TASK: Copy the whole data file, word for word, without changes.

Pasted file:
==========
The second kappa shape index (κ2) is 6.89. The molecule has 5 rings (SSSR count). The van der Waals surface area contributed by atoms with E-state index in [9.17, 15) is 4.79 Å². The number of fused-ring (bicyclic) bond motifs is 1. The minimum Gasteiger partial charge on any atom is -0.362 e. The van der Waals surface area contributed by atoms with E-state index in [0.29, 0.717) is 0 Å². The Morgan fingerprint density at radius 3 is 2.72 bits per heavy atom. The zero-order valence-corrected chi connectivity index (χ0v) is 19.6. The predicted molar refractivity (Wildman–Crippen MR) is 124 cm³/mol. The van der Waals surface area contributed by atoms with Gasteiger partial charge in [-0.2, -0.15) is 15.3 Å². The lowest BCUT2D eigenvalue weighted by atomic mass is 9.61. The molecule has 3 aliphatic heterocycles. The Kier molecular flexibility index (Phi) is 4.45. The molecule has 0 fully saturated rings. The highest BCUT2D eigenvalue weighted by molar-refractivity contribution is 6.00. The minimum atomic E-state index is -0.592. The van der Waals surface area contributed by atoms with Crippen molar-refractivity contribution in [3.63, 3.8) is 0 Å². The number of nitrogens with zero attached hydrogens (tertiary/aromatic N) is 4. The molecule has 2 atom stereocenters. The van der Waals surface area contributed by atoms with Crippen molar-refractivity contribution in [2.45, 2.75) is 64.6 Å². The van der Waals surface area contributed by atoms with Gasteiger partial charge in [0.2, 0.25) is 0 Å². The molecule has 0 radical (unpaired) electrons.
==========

The second kappa shape index (κ2) is 6.89. The molecule has 5 rings (SSSR count). The van der Waals surface area contributed by atoms with E-state index in [9.17, 15) is 4.79 Å². The number of fused-ring (bicyclic) bond motifs is 1. The minimum Gasteiger partial charge on any atom is -0.362 e. The van der Waals surface area contributed by atoms with E-state index in [0.29, 0.717) is 0 Å². The Morgan fingerprint density at radius 3 is 2.72 bits per heavy atom. The zero-order valence-corrected chi connectivity index (χ0v) is 19.6. The predicted molar refractivity (Wildman–Crippen MR) is 124 cm³/mol. The van der Waals surface area contributed by atoms with Gasteiger partial charge in [-0.2, -0.15) is 15.3 Å². The lowest BCUT2D eigenvalue weighted by atomic mass is 9.61. The molecule has 3 aliphatic heterocycles. The Kier molecular flexibility index (Phi) is 4.45. The molecule has 0 fully saturated rings. The highest BCUT2D eigenvalue weighted by molar-refractivity contribution is 6.00. The minimum atomic E-state index is -0.592. The van der Waals surface area contributed by atoms with Crippen molar-refractivity contribution in [3.63, 3.8) is 0 Å². The number of nitrogens with zero attached hydrogens (tertiary/aromatic N) is 4. The molecule has 2 atom stereocenters. The van der Waals surface area contributed by atoms with Crippen molar-refractivity contribution in [2.45, 2.75) is 64.6 Å². The van der Waals surface area contributed by atoms with Gasteiger partial charge in [0.2, 0.25) is 0 Å². The molecule has 0 radical (unpaired) electrons.